As hurricanes and tropical storms close in, millions of homeowners may be scrambling to figure out whether or not they have the proper flood insurance. Others are breathing a little easier, secure in the knowledge that they've already purchased coverage.
But even if you have flood insurance, you could be in for a post-storm surprise. Here are five circumstances where flood insurance might not protect you.
Flood insurance policies have a 30-day waiting period. So, if you haven't bought coverage already, you'll just have to hope for the best as the storm passes though.
"We always encourage people to educate themselves on what their home's risk might be, and talk to their insurance agent well before there's a storm on the horizon or any type of flooding situation [that] would come up," Loznicka says.
There is an exception to the 30-day rule, and that's if the policy is issued as part of a lender requirement for a new mortgage or home refinancing, Racusen says.
In those cases, the new policy connected with the lender requirement is effective at the time of the loan closing as long as the flood insurance application and payment of the full premium are executed before the closing, she says.
Once a flood insurance policy goes into effect, it lasts for one year, provided that it's not terminated, Racusen says.
A standard home insurance policy does not cover floods, but you have the option of buying federally backed flood insurance if your community participates in the National Flood Insurance Program (NFIP), which is administered by the Federal Emergency Management Agency (FEMA).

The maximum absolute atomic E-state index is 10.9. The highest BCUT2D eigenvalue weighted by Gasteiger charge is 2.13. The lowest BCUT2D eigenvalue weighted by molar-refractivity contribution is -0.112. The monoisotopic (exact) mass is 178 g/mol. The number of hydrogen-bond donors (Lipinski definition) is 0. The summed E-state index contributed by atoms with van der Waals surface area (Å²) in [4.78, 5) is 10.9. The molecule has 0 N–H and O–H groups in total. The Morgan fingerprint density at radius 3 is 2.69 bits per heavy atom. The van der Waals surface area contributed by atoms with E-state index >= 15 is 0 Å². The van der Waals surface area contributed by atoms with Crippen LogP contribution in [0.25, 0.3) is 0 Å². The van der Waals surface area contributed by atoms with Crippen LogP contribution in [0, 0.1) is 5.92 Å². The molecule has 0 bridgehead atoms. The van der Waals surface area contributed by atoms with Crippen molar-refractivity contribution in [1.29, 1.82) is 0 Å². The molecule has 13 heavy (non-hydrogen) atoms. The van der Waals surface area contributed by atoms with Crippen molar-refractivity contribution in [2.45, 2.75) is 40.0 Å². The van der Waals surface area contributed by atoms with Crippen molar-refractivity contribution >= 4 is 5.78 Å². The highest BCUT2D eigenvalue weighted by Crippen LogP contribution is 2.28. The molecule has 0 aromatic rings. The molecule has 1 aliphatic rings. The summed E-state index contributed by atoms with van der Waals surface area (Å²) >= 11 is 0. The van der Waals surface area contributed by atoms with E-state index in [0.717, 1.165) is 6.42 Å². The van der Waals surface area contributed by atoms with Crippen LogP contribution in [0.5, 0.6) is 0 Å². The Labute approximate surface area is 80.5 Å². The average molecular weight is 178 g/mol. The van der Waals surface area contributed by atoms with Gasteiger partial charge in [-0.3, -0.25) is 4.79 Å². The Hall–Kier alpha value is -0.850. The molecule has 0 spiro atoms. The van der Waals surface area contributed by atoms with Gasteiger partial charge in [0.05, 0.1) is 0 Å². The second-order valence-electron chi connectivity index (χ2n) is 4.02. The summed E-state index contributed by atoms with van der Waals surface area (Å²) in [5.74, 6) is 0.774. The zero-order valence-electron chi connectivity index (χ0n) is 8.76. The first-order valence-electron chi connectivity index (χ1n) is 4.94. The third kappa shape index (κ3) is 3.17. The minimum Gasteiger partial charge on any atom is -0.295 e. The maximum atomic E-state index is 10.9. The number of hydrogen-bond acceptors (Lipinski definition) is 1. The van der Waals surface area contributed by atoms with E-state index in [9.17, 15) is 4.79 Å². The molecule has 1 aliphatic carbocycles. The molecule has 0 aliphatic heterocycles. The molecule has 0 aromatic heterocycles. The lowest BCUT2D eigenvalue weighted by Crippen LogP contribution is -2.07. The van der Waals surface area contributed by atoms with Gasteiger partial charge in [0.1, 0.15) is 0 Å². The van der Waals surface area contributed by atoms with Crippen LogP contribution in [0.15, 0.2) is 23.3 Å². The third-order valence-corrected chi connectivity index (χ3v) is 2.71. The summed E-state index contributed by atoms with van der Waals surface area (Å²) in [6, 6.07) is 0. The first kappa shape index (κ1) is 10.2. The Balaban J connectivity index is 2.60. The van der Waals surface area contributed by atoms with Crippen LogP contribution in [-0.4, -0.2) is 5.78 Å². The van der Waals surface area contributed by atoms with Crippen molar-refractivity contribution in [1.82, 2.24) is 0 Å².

However, under NFIP, "building property coverage" is capped at $250,000, says Rachel Racusen, a spokeswoman for FEMA. Likewise, NFIP has a limit of $100,000 in coverage for the contents of a home.
If your house or the property in it is valued at more than those limits, you could be at risk of being underinsured.
To protect yourself and your belongings, it's important to determine if you need additional coverage, says Christina Loznicka, a spokesperson for Allstate Insurance in Northbrook, Ill.
"Ask your insurance agent if you're eligible to purchase excess flood insurance, which is offered by private insurers," she says.
Such policies can provide up to several million dollars of extra coverage. Policyholders must first purchase NFIP coverage before they can buy the extra coverage, Loznicka says.
"The [NFIP] premiums average $540 a year for $100,000 worth of building coverage," she says.
Excess flood insurance, which has widely varying premium rates, would be an additional charge. Homeowners can learn more details at www.floodsmart.gov.
Under NFIP guidelines, a basement is defined as any area of a building that has its floor below ground level on all sides, says Racusen.
The "building property coverage" part of flood insurance covers some portions of a basement from flood damage, such as foundation walls, drywall for walls and ceilings, furnaces and hot water heaters.
You can also purchase "property contents coverage" to protect items such as a washer, dryer or food freezer in the basement, Racusen says.
However, neither aspect of flood insurance covers cosmetic improvements to basements. So if storm-related flooding damages new furniture or carpeting, it will not be covered. Neither will damage to things like new sinks or bathtubs.
In the event of a flood, a standard homeowners insurance policy won't cover those damages either, Racusen says, so you'll likely will have to pay out of pocket to replace them.
Flood insurance covers damage to buildings, but it won't pay for damage to surrounding areas, Racusen says.
That means plants, trees, shrubs and other items beyond the perimeter walls of a home are not insured, she says.
If your home is uninhabitable after a storm or hurricane because of a flood loss, your policy generally won't cover temporary housing expenses. This is why it's important to set aside savings to pay for unexpected expenses – such as short-term housing – that aren't insured.
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